Can we expect the economy to keep growing? If we read the financial pages, economic growth seems to be viewed as the “normal” situation to which economies inevitably return. But is it really? If we look back over the past 50 years, or even over the past 100 years, economic growth has predominated. Over the longer term, we know that people have become more prosperous, and that world population has grown. Let’s think about this a little further. The question is really where we are now, relative to the hard limits that we know must exist. What is needed to produce goods and services? If we are going to have an economy, we will need goods and services. 1. 2. 4. Once we start moving to larger numbers of people, some type of financial system is needed. Has Economic Growth Always Been Possible? If we look back through history and pre-history, what we see is a long struggle against limits of various kinds. Many societies have collapsed, as documented by Jared Diamond and by Joseph Tainter. Forces that Have Enabled Economic Growth to Date

Contribution of black troops "Freedom to the slave should now be proclaimed from the Capitol, and should be seen above the smoke and fire of every battle field, waving from every loyal flag."—Frederick Douglass, 1861 By Shelley Sperry America's Civil War battlefields are sacred in large measure because on that soil a war to preserve the Union became a war to end human slavery. But through the course of the conflict, a new cause emerged, one that anticipated the next century's great struggle as African-American soldiers who fought on those bloody fields demanded not only freedom but equality. By July 1862, Lincoln announced to his Cabinet that he would soon be using his war powers to free slaves in the rebellious states. Once Lincoln's Emancipation Proclamation went into effect in January 1863—formally allowing the Union Army to recruit African Americans—a wave of volunteers flooded the North. Excellent Sir. . . "We have done a Soldiers Duty. Now the main question is. In November 1863 Sgt.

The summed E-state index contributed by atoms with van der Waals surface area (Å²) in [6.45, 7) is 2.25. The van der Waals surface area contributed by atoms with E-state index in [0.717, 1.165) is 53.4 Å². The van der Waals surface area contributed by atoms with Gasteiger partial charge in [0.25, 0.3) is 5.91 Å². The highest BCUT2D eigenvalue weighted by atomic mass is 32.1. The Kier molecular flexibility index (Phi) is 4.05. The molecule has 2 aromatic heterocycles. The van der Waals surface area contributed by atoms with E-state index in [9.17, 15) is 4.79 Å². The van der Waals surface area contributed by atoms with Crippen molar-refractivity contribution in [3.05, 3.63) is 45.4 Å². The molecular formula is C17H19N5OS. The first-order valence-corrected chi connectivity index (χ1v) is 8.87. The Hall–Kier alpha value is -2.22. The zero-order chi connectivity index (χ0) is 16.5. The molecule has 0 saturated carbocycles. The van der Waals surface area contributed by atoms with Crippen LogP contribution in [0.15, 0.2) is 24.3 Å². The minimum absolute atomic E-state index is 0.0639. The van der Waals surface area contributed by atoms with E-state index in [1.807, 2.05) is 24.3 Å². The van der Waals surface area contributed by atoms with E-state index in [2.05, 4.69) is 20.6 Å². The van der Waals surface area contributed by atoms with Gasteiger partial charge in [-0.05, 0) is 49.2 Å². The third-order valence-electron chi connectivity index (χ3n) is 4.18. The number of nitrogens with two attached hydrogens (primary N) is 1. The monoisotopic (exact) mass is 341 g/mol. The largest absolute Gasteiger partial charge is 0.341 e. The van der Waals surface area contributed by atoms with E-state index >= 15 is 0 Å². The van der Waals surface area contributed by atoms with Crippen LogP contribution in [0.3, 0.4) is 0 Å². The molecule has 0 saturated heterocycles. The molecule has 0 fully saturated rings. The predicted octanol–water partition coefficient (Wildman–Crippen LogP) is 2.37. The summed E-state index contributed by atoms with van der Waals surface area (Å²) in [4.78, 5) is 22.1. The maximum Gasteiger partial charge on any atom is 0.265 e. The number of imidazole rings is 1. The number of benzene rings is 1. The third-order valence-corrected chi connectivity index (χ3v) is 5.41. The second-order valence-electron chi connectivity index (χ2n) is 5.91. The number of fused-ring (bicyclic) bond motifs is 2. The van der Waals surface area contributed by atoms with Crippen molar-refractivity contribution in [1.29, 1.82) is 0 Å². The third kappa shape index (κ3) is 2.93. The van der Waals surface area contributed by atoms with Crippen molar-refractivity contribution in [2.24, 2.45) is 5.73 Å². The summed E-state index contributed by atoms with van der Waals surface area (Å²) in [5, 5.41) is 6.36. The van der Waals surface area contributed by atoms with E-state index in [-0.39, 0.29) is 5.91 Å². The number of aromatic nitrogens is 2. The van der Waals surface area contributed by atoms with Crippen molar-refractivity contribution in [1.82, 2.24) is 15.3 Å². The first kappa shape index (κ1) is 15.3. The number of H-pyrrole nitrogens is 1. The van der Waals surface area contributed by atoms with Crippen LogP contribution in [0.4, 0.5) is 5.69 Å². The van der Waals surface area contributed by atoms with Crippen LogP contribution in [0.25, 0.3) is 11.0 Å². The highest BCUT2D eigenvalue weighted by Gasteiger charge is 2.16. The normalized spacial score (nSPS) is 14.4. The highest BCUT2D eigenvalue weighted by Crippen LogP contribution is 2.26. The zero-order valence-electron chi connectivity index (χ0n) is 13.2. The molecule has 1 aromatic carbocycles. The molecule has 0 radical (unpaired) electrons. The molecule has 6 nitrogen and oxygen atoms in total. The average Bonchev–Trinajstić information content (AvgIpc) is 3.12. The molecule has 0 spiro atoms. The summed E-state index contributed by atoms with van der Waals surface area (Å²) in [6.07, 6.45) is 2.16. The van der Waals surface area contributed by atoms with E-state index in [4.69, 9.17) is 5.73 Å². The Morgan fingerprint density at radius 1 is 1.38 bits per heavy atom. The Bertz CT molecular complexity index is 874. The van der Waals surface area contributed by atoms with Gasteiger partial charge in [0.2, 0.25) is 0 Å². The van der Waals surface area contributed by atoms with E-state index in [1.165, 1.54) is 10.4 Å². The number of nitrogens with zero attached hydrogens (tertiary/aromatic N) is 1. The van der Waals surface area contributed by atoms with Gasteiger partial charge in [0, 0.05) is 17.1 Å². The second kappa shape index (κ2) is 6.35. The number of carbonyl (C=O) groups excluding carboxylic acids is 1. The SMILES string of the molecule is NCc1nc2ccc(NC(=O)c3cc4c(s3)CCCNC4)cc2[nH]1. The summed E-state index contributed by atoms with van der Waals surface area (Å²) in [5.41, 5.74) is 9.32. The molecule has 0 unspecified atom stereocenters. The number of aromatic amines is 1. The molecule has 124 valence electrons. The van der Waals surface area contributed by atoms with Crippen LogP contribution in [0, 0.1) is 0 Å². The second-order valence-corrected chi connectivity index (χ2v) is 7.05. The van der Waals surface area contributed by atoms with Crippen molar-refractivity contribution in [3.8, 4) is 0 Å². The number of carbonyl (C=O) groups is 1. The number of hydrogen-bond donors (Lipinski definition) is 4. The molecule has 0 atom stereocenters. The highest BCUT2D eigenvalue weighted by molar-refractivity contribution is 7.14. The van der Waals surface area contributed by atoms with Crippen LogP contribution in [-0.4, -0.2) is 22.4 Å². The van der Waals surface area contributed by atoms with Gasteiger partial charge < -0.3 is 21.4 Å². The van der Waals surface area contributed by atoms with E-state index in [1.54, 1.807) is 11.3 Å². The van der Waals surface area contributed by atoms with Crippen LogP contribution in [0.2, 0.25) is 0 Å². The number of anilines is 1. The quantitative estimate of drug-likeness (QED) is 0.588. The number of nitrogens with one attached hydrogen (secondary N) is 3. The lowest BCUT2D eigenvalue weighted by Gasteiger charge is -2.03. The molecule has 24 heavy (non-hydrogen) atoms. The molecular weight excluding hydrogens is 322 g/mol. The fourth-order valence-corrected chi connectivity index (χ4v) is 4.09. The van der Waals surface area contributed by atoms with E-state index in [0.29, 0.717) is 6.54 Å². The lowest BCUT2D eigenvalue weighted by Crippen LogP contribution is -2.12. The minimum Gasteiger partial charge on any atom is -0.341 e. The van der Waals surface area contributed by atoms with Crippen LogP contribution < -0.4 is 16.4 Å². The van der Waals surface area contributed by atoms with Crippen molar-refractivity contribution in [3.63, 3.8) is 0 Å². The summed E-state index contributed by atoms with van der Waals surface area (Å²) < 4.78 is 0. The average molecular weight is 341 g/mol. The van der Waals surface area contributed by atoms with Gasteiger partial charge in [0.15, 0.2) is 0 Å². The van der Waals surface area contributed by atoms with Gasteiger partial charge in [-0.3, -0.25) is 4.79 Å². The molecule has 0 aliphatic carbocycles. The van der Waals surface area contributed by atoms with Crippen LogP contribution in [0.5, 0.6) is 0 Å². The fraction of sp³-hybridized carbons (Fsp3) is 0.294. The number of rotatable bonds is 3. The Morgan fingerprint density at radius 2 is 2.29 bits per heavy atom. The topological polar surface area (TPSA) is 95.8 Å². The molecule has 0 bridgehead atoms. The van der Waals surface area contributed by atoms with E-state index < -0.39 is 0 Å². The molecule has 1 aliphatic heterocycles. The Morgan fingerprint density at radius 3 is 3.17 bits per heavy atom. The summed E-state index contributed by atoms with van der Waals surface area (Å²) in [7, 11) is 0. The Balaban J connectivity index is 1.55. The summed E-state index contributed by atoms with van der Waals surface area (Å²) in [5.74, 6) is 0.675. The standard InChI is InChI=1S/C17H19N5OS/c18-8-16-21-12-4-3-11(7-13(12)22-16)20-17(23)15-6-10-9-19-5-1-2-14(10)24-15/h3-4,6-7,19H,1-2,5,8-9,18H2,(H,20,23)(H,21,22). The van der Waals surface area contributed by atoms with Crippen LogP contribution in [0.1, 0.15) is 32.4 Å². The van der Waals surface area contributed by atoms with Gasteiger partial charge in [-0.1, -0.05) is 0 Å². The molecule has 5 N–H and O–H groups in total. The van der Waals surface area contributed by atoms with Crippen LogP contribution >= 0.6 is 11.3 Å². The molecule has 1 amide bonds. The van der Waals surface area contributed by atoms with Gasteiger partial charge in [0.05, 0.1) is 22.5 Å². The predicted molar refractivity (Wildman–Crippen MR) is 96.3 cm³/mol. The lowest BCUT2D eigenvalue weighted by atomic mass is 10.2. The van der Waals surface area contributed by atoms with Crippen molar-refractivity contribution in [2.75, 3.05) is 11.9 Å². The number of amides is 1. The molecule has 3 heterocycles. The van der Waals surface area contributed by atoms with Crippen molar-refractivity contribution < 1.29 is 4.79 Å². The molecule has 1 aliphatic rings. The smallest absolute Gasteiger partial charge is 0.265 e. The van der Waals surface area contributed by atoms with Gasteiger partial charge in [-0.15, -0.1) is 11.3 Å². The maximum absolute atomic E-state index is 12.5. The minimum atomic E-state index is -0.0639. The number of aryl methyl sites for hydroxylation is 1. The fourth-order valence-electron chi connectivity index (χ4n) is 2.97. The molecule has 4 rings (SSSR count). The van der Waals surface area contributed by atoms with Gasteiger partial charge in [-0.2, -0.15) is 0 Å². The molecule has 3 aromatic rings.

Solve For X - George Washington Carver - R. Buckminster Fuller - Arthur C. - Marie Curie - Albert Einstein The Fertile Crescent Fertile, luscious land in the middle of the desert? That’s right. This song takes you back to the Fertile Crescent civilizations, those city-states located between the Tigris and Euphrates rivers. Explore the important contributions that the Sumerians, Babylonians and Assyrians made to our modern world: wheeled vehicles, arches and the written language of cuneiform. Intro A Sumerian: We’re chilling like it’s summer, in our Sumerian city-states, Inventing the arch, we put it on our city gates. Sargon: I roll through, invading them; I’m Sargon the Great, Empire builder for the Akkadians. Hammurabi: Sorry Sargon, your empire couldn’t last, I babble on these tracks, put Babylon on the maps. An Assyrian: We’re the Assyrians, assassins, Seriously dangerous when we're blasting, we took your men captive. What? Nebuchadnezzar: Nobody ruled better, I’m Nebuchadnezzar, Me and my Chaldeans are sharper than cheddar. A Phoenician: Phoenicians: Where we get our alphabet from. Problem #1 1.